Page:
November marks Pet Diabetes Month, whose aim is to educate pet owners on the signs of the disease, and appropriate care.
Specifically, the campaign is designed to help pet owners understand the condition, its risk factors and what to do if they notice a change in their pet’s behavior or appearance that might indicate diabetes. Detection and management can help prevent serious medical complications, including heart and kidney problems, which can occur when the disease is left untreated, according to the campaign.
“Being well-informed about diabetes is crucial for every cat and dog owner,” said Randy Lynn, DVM, technical services manager at Intervet/Schering-Plough Animal Health. “An early diagnosis of diabetes can prevent or delay the development of complications that can have a negative impact on the quality of life for a pet and its owner.”
There is also a dedicated website about the disease, which includes a description of treatment options available through veterinarians, a pet owner’s quiz, a glossary and stories from pet owners describing their experiences with diabetic pets.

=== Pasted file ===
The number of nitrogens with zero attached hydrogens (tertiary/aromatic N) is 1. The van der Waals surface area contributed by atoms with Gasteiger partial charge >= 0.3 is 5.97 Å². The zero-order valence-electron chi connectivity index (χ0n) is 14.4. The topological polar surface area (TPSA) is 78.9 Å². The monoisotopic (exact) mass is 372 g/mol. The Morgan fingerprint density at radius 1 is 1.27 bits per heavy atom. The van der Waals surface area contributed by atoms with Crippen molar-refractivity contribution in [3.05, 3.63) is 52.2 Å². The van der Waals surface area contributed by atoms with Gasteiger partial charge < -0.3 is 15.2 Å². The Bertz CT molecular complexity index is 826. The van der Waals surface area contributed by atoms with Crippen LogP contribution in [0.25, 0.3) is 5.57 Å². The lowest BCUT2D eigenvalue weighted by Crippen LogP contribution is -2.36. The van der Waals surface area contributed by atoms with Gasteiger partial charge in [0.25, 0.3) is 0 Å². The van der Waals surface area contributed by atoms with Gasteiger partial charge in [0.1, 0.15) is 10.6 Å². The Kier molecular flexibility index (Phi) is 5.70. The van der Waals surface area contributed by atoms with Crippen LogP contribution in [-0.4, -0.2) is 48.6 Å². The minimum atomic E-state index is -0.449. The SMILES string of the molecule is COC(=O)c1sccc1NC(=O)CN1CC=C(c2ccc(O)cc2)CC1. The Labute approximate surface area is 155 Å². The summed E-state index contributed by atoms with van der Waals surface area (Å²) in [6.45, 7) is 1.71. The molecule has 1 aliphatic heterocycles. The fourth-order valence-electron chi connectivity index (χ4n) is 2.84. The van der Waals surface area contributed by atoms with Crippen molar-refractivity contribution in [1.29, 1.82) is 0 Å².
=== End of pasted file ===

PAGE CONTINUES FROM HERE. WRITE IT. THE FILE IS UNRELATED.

Diabetes in pets is very similar to diabetes in people. Healthy pets produce and utilize insulin normally but pets with diabetes do not. Common signs of diabetes are drinking large amounts of water, frequent urination and eating excessively while losing (or not gaining) weight. Several health problems can develop in diabetic pets, according to the campaign material. Typically, dogs can develop cataracts, causing blindness, and cats can suffer from weakness in the hind legs.
The campaign is sponsored by Intervet/Schering-Plough Animal Health of Roseland, N.J., and supported by the American Animal Hospital Association.